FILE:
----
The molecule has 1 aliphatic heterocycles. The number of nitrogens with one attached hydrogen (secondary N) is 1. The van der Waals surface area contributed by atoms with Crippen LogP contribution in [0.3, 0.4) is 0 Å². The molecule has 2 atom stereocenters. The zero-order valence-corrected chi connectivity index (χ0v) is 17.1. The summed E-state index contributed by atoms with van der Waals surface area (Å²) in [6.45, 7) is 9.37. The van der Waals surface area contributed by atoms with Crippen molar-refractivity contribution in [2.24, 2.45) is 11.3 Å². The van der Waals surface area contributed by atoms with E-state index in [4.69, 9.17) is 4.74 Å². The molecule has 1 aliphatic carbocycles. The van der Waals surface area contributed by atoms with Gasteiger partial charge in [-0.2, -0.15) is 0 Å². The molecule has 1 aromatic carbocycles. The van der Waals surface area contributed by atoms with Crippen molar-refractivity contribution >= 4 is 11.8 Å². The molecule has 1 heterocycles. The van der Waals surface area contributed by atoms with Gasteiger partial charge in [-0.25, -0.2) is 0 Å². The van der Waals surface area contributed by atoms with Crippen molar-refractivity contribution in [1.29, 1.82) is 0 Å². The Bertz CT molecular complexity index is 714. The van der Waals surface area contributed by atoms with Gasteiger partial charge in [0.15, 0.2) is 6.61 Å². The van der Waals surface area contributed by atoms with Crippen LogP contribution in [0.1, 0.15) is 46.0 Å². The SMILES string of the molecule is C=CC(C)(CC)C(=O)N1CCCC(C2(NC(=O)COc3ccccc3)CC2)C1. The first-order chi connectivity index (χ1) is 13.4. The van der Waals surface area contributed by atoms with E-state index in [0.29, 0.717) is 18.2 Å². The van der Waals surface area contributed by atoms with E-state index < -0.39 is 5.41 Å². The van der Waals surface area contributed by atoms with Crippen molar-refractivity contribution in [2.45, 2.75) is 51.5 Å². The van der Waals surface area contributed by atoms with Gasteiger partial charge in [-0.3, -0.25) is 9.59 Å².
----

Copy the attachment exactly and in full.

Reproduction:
The molecule has 1 aliphatic heterocycles. The number of nitrogens with one attached hydrogen (secondary N) is 1. The van der Waals surface area contributed by atoms with Crippen LogP contribution in [0.3, 0.4) is 0 Å². The molecule has 2 atom stereocenters. The zero-order valence-corrected chi connectivity index (χ0v) is 17.1. The summed E-state index contributed by atoms with van der Waals surface area (Å²) in [6.45, 7) is 9.37. The van der Waals surface area contributed by atoms with Crippen molar-refractivity contribution in [2.24, 2.45) is 11.3 Å². The van der Waals surface area contributed by atoms with E-state index in [4.69, 9.17) is 4.74 Å². The molecule has 1 aliphatic carbocycles. The van der Waals surface area contributed by atoms with Gasteiger partial charge in [-0.2, -0.15) is 0 Å². The molecule has 1 aromatic carbocycles. The van der Waals surface area contributed by atoms with Crippen molar-refractivity contribution >= 4 is 11.8 Å². The molecule has 1 heterocycles. The van der Waals surface area contributed by atoms with Gasteiger partial charge in [-0.25, -0.2) is 0 Å². The van der Waals surface area contributed by atoms with Crippen molar-refractivity contribution in [1.29, 1.82) is 0 Å². The Bertz CT molecular complexity index is 714. The van der Waals surface area contributed by atoms with Gasteiger partial charge in [0.15, 0.2) is 6.61 Å². The van der Waals surface area contributed by atoms with Crippen LogP contribution in [0.1, 0.15) is 46.0 Å². The SMILES string of the molecule is C=CC(C)(CC)C(=O)N1CCCC(C2(NC(=O)COc3ccccc3)CC2)C1. The first-order chi connectivity index (χ1) is 13.4. The van der Waals surface area contributed by atoms with E-state index in [0.29, 0.717) is 18.2 Å². The van der Waals surface area contributed by atoms with E-state index < -0.39 is 5.41 Å². The van der Waals surface area contributed by atoms with Crippen molar-refractivity contribution in [2.45, 2.75) is 51.5 Å². The van der Waals surface area contributed by atoms with Gasteiger partial charge in [-0.3, -0.25) is 9.59 Å².